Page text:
Image Credit: Adapted from original by Craig Phillips for The Wilson Quarterly
BackgroundMankind has had a fascination with weather since the earliest recorded history of the human race, and an associated belief that people have the capacity to alter weather. Early religions attributed weather, i.e. wind, rain, storms, lightning, to the blessings or wrath of gods and goddesses. Through prayers, dances (e.g. Butree, 1930) or incantations (Fig. 1) the worshippers would try to influence these deities, either to provide rain so that crops would thrive or to stop the rain when flooding was a concern.
Because of the severe drought in many places across the western United States, in the late 19th and early 20th centuries, there were many who claimed they could make rain by exploding gun powder (Fig. 2) or by evaporating mixtures of chemicals contained in large vats atop elevated towers (Brimner, 2015), Due to the desperation of farmers with failing crops, significant sums were spent on these efforts with dubious, or at least unverifiable, results.
By the 1920s, with a growing understanding of how clouds form and produce rain, a program was initiated in the United States to “seed” clouds using electrically charged sand (Fig. 3) to promote precipitation. This was a fairly short-lived program and, to my knowledge, observations that could be used to assess its success were never documented in peer reviewed journals. Such results were likely written up in military reports that might be difficult to unearth.
A study that received much more publicity and is considered by some in the field of weather modification to be the beginning of modern cloud seeding, was the Cirrus Project, conducted by the General Electric Company in 1946, immediately following the second world war. This effort was spearheaded by a team of scientists, Irving Langmuir, Vincent Schaefer and Bernard Vonnegut (Schaefer, 1968). In the laboratory they discovered that dry ice (-90oC), produced ice crystals that seemed to form out of just humid air, but it was recognized later that the very rapid cooling brought about ice formation on aerosol particles that are classified as ice nuclei (IN). Figure 4 shows these scientists and their team loading dry ice in dispensers that were then used to release the dry ice from an aircraft into clouds. In this same figure is the very well-known photo of stratus clouds that had been seeded with this dry ice. The two linear, lighter colored clouds are where the seeding material had produced ice crystals that were subsequently removed from the cloud as their greater mass caused them to precipitate (fall from the cloud).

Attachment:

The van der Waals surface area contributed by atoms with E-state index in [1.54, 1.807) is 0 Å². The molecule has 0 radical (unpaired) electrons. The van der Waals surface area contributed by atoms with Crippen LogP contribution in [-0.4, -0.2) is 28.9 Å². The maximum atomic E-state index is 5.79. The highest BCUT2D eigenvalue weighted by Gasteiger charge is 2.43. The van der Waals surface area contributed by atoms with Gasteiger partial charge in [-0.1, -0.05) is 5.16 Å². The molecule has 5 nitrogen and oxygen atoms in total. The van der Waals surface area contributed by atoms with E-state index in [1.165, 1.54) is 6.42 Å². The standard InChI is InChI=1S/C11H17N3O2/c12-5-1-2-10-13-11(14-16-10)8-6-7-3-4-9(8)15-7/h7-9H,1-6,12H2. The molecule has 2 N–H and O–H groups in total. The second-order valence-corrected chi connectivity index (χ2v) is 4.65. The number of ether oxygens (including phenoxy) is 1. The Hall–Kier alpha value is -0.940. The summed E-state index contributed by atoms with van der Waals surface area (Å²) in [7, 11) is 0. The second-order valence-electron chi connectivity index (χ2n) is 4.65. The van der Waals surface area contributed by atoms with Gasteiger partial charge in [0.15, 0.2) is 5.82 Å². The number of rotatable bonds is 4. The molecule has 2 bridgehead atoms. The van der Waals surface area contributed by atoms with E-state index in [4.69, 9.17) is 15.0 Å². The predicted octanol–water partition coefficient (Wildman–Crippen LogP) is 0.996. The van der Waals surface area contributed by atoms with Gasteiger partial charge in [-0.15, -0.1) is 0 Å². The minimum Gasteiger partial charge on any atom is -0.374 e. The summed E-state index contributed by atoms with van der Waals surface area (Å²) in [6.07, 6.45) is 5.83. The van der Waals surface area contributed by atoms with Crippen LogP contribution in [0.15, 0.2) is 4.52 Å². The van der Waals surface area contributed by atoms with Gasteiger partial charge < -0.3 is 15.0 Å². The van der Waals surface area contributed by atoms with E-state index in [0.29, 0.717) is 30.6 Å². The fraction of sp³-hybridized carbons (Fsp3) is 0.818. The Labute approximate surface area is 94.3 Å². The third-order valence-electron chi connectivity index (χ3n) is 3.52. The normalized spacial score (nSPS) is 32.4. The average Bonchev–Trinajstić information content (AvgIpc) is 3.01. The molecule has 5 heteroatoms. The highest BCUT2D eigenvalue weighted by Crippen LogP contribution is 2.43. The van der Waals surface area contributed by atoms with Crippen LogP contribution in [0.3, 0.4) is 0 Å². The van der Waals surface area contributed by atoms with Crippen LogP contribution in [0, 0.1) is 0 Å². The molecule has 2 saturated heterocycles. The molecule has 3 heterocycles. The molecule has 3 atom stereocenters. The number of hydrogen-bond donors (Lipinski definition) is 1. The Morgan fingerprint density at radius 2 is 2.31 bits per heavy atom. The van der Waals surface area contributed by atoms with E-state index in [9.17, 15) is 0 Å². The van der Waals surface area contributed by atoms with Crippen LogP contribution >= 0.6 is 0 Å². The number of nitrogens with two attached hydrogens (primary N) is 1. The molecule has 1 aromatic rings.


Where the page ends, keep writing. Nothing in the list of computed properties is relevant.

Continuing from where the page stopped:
Today, cloud seeding operations continue worldwide, in more than 30 countries, including Mexico, to enhance or suppress rain, augment snow pack, mitigate damage from hail and decrease pollution. The remainder of this text describes the theoretical underpinnings of cloud seeding, points out the major obstacles to successful seeding, then concludes by addressing the titular question, “Is it Feasible?”.
Theoretical basis for cloud modification
The central hypothesis of cloud seeding is the following: “The application of the appropriate seeding material will lead to a chain reaction that will produce ice crystals over a significantly larger region”.
Figure 5 illustrates the complexity of processes in clouds that lead to the formation of precipitation. The actual path taken depends on the thermodynamic structure of the atmosphere, on the dynamic forcing mechanisms like convection, frontal lifting or orographic motions and on the properties of the environmental aerosol particles on which water droplets and ice crystals form.
In order to encourage the development of precipitation, on one hand, or to decrease the probability of hail formation, on the other, multiple paths must be disrupted or altered. The effectiveness of the seeding is highly sensitive, not only to where you do the seeding but when and with what material you do it.
Whereas early seeding was done with dry ice or silver iodide, AgI, in order to promote ice crystal formation, more sophisticated approaches are being pursued to encourage more rapid collision and coalescence of water droplets by introducing giant and ultra-giant cloud condensation nuclei (CCN), those aerosol particles on which water vapor condenses. However, AgI is still used in many snowpack enhancement or hail suppression programs.
The principle point to underscore is that in order to have any chance at all of changing the natural course of a cloud’s development, the state of the environment must be very well characterized with a combination of measurements and modeling. Not every environmental situation is conducive for seeding and, in some cases, seeding might actually have a negative impact, as discussed further below. At the very least, prior to embarking on a seeding mission, the vertical profile of temperature, humidity and wind velocity (speed and direction) are essential data that will determine the seedability of a cloud system. In addition, if there is already an excess of CCN, the probability that adding more CCN will have the desired effect is quite low. Hence, models are needed to take these data and simulate the likelihood of the desired seeding effect with forecasts that consider all the known factors.
In summary, effective cloud seeding must be science-driven, backed by comprehensive and accurate measurements, and coupled with models that are tuned to a specific area, i.e. plains versus mountains, tropical versus temperate or continental versus maritime. There just isn’t a “one model fits all” that is available.